This is me

In conversation with Marsha Golemac

In conversation with Marsha Golemac

It’s time to get a bit fangirl for a minute… but when you have seen Marsha’s work, and have had the pleasure of meeting her, you will understand why. Marsha is an uber talented Melbourne based art director, who is utterly humble and kind in nature. I was first introduced to Marsha’s work, back in 2017 at a launch event for a brand who had worked with her for their creative direction and campaign imagery. I remember just staring at these images beaming with pops of wild colour, harmonious textures and fluid movement, and thought ‘these are pure genius.’ (One of those images is below.)

Her work has graced the pages of Vogue Living and Cereal Magazine, to name just a few off the impressive list. So to be able to profile Marsha for our IWD campaign is truly an honour…and worthy of fangirling. Below, Marsha shares her story about the journey to where she is today. Enjoy!


How, when and why did you decide to launch your own business? What was the lightbulb moment? Can you describe the situation, that life-changing moment? About six years ago I reached a point where I knew I had to make a change. I was in a job that wasn’t making me happy nor challenging me anymore. I was waiting for a lightbulb moment but soon realised that I just had to take a leap into the unknown to figure out what that lightbulb consisted of. I’m not going to lie, leaving a comfort zone, financial security and a planned out career path is frightening. I had absolutely nothing in place when I quit my job. I took the leap without having any idea of what my next step would be. I just did it and somehow knew that I would be better for it. Fear became exhilarating.

What do you think equipped you for it and what gave you the conviction to actually do it? You can have all the support and inspiration in the world to encourage you to make that leap. You can listen to podcasts, read books, travel the world etc. All of this is absolutely helpful and essential. But the most significant is your attitude. I was equipped with the attitude to work hard, to keep going, to stop making excuses and get off my ass to make shit happen. Don’t get me wrong, I still have moments of doubt, I just try to avoid giving those thoughts too much air time.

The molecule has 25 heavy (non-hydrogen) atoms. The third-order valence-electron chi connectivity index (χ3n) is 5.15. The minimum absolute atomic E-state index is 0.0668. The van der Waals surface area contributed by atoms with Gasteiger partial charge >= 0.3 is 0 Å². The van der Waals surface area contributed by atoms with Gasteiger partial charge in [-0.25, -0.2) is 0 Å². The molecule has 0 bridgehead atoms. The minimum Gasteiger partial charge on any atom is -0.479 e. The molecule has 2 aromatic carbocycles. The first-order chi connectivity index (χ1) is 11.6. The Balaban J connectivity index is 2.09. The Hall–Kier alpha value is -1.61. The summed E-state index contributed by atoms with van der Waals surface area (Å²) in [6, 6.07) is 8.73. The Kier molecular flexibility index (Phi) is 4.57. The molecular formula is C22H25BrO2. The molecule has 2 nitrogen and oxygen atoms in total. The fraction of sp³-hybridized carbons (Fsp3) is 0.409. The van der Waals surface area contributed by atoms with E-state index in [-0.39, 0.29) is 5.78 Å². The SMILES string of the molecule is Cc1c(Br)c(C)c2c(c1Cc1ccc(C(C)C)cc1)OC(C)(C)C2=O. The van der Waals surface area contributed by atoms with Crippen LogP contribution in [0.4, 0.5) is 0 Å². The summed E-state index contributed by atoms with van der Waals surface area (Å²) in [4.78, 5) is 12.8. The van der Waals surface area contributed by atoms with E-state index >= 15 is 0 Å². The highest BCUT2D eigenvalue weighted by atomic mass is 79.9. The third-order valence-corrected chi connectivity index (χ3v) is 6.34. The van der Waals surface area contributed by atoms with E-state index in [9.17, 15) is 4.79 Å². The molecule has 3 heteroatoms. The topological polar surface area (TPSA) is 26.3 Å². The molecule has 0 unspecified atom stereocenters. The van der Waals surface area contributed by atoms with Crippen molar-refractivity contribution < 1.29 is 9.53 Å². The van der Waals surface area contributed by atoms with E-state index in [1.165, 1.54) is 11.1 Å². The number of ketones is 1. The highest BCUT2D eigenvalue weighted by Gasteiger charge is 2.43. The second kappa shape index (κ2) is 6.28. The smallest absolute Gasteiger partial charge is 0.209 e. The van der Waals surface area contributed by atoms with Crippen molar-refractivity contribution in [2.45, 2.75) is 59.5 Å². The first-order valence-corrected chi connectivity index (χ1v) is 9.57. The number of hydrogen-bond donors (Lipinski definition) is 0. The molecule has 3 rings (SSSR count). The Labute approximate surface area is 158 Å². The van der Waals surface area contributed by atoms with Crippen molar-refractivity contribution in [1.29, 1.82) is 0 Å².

What were the major obstacles or challenges, especially unforeseen ones? No matter how established you are there is always the concern that you may not get the work that you need to sustain your business. You can work on a career changing project one week but then not have any work the following week. It’s about being proactive and not always expecting business to come to you.

What were the unexpected rewards or highlights? I am fortunate to love what I do therefore I feel like that in itself is a reward for the work I’ve put in to get where I am. But, the ultimate is seeing a concept I’ve worked hard on come to life. I can’t explain it, I get all the feels. Its complete joy.

Having your own business can at times lead to self-doubt. Do you relate to this and how does it manifest for you ? How do you combat it? I can totally relate. Self-doubt can be crippling but I think all creatives suffer from this in one way or another. Perhaps it’s more prevalent now with our generation being exposed to social media? I combat doubt in different ways but what works best for me now is actually having a life that is outside my work. I love what I do for a living and can easily focus on work every minute of the day but I’ve realised my relationships and connections with people are what give me energy and confidence to get through periods of self-doubt.

On the flip side, what are your hopes and visions for putting your work out there – how do you hope the world benefits from your work? If I can evoke some form of curiosity in my work then I think I’ve done my job.


What relationships have been integral to your journey? All of them have been integral, the good and the bad. But the most treasured human would be Brooke Holm, my best friend and collaborator. We started out at the same time, eating snacks and doing test shoots in my living room until we started getting paid for eating snacks and doing real shoots in a studio. I honestly would not be where I am without her.

How does being a woman impact your work? In the best possible way. I throw all my feelings and sentiment into my work and it’s better for it. Too emotional? Don’t care.

What advice would you give women wanting to start their own thing? Take risks. Don’t make excuses. Work hard and be nice to people whilst you do it.